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What damages can the family recover if a child dies?

On Behalf of | Oct 13, 2017 | Wrongful Death |

Most parents in Florida would not like to outlive their children, but unfortunately that happens to certain parents. It can be devastating any time people lose loved ones, but it can particularly devastating when the loved one is their child. People have hopes and dreams for their children and want to see those fulfilled. However, other people’s negligence can dash those hopes and dreams by causing a fatal accident.

When fatal accidents occur, the people responsible for causing the accident may be required to compensate the victim’s family for their loss. This compensation can be a small consolation at the time, but it can also be very valuable. The damages can include loss future earnings of the victim. This is never easy to figure out, but it can be somewhat easier when everyone knows what the victim did for a job and what he or she was earning at the time of their death.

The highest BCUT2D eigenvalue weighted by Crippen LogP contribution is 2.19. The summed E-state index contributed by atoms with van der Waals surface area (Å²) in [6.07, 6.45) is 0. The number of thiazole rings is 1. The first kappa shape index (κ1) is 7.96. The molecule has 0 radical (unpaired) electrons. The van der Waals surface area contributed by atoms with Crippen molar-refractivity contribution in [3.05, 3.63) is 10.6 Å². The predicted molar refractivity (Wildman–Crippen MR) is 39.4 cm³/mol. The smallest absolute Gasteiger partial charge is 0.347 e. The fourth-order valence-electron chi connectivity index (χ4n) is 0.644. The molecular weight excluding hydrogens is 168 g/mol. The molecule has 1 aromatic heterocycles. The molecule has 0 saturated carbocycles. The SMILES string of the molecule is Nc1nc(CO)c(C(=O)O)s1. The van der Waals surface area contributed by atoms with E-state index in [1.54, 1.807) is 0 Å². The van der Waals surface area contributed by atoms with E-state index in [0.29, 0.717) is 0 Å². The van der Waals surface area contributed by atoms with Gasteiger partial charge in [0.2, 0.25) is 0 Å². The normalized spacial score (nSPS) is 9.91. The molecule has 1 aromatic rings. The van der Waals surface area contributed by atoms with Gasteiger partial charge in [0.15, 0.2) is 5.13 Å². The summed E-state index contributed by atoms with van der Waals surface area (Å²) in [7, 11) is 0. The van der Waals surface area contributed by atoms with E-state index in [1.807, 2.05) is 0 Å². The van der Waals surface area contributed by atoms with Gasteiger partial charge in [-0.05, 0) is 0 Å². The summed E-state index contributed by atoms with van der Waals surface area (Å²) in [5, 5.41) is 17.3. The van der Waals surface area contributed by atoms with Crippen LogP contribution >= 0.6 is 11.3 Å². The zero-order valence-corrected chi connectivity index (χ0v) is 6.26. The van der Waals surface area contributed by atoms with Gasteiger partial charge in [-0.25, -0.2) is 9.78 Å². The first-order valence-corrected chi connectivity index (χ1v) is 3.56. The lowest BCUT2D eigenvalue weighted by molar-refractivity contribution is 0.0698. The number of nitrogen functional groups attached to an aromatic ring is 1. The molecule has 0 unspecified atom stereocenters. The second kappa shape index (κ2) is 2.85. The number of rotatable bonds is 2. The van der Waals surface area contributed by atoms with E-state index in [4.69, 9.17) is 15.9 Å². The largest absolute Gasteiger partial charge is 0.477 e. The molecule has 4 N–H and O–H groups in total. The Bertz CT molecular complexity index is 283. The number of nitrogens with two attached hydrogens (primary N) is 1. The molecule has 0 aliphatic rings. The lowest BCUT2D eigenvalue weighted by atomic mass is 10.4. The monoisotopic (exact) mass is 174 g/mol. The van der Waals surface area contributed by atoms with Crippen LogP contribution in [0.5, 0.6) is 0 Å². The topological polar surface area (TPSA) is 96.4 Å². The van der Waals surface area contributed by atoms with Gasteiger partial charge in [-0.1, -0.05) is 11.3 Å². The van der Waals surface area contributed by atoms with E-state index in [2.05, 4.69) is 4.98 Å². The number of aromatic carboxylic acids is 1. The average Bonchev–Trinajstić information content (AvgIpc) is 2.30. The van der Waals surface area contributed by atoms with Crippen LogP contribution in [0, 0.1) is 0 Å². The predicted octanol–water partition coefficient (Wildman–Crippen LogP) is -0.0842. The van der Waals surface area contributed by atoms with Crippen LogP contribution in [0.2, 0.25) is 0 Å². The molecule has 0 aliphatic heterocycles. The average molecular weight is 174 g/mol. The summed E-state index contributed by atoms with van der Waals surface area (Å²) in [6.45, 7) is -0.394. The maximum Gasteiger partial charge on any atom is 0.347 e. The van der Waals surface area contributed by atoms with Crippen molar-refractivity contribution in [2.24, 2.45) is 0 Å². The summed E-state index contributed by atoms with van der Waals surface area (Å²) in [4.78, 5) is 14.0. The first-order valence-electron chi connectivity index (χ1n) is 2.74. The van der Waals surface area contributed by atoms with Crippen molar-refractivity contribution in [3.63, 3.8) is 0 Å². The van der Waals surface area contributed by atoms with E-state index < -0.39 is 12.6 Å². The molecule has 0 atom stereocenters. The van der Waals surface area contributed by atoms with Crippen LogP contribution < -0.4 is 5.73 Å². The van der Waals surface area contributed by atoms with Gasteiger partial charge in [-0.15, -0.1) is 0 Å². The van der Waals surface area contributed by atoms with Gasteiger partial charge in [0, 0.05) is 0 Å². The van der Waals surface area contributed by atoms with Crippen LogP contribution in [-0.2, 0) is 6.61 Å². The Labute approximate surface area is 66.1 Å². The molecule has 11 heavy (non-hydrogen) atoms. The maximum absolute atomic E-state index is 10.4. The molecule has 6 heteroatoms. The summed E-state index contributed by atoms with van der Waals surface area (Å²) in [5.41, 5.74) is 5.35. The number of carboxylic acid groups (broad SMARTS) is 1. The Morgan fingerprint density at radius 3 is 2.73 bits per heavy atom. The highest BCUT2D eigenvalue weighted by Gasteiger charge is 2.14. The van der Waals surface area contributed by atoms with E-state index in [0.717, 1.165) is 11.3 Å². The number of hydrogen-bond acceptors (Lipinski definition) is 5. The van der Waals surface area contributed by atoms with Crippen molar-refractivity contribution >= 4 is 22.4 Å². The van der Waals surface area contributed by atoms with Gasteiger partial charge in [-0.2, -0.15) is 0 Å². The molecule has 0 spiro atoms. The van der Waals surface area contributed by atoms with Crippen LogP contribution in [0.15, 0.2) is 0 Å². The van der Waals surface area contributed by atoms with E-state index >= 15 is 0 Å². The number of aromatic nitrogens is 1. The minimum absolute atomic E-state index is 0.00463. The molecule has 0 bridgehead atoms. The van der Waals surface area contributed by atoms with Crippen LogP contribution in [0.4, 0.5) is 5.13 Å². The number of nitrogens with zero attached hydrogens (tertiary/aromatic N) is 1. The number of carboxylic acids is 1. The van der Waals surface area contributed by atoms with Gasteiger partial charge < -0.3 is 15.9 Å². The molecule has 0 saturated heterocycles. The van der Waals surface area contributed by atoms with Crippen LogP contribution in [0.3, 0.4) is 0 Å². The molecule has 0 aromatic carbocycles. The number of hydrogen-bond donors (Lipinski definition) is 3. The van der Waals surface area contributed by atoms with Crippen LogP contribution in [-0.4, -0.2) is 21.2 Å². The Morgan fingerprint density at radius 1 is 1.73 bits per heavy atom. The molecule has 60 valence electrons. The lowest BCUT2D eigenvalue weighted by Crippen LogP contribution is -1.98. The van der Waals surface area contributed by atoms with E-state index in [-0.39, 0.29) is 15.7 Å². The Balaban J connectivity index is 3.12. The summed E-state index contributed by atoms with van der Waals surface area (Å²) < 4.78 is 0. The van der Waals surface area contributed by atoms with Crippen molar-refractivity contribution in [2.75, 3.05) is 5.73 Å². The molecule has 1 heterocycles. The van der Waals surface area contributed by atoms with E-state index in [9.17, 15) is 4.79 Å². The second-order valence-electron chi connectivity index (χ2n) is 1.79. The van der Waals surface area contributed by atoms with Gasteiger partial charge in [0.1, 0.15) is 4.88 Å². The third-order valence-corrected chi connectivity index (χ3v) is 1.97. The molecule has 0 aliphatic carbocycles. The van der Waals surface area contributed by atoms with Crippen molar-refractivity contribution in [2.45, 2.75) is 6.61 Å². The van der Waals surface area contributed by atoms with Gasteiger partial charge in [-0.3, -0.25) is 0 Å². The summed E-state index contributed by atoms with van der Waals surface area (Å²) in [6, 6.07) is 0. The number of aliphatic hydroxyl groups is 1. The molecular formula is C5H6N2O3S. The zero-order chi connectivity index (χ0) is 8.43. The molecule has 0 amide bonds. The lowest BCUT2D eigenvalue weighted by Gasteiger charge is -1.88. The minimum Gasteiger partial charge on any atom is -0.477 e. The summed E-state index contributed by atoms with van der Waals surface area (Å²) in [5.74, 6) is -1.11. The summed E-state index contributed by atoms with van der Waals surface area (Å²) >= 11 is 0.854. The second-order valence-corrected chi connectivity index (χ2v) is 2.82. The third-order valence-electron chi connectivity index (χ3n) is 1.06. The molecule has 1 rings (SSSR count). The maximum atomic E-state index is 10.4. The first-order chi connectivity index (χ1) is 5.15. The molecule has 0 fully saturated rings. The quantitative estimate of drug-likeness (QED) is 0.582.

This can be much more difficult to determine when it is a child who dies who has not chosen a career and is not earning money when they die. Families can still recover damages though when a child dies. This is determined by the age, life expectancy, habits of the child, their earning potential, the circumstances of the family claiming a loss and other factors. As one can imagine this is not an easy task the younger the child is at the time of death. It can be slightly easier if the child is close to adulthood and one knows how they are doing in school and their aspirations.

Losing a child is never easy for a parent. It can be even more difficult if the child could have still been alive if not for the negligence of another person. These parents will never be able to replace the loss, but they may be able to receive compensation for their loss. These determinations are very fact specific though and experienced attorneys may be able to guide one through the process.

Source: injury.findlaw.com, “Wrongful Death Cases: Children and Elderly” accessed on October 11, 2017